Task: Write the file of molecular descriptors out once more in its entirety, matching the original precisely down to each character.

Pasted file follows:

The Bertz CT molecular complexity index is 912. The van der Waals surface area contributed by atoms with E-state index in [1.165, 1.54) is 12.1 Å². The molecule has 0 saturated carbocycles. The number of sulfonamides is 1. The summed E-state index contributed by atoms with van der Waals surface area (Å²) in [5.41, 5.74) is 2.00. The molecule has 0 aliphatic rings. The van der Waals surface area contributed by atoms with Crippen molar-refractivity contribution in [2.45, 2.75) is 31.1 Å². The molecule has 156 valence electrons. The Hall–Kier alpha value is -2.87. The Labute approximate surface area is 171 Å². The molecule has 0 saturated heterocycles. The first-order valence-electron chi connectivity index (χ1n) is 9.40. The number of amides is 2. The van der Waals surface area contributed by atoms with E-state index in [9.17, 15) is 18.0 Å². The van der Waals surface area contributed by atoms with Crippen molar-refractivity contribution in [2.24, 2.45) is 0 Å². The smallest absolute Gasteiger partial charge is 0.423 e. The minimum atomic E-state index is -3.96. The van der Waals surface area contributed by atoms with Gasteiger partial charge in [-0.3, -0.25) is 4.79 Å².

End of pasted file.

The Bertz CT molecular complexity index is 912. The van der Waals surface area contributed by atoms with E-state index in [1.165, 1.54) is 12.1 Å². The molecule has 0 saturated carbocycles. The number of sulfonamides is 1. The summed E-state index contributed by atoms with van der Waals surface area (Å²) in [5.41, 5.74) is 2.00. The molecule has 0 aliphatic rings. The van der Waals surface area contributed by atoms with Crippen molar-refractivity contribution in [2.45, 2.75) is 31.1 Å². The molecule has 156 valence electrons. The Hall–Kier alpha value is -2.87. The Labute approximate surface area is 171 Å². The molecule has 0 saturated heterocycles. The first-order valence-electron chi connectivity index (χ1n) is 9.40. The number of amides is 2. The van der Waals surface area contributed by atoms with E-state index in [9.17, 15) is 18.0 Å². The van der Waals surface area contributed by atoms with Crippen molar-refractivity contribution in [2.24, 2.45) is 0 Å². The smallest absolute Gasteiger partial charge is 0.423 e. The minimum atomic E-state index is -3.96. The van der Waals surface area contributed by atoms with Gasteiger partial charge in [-0.3, -0.25) is 4.79 Å².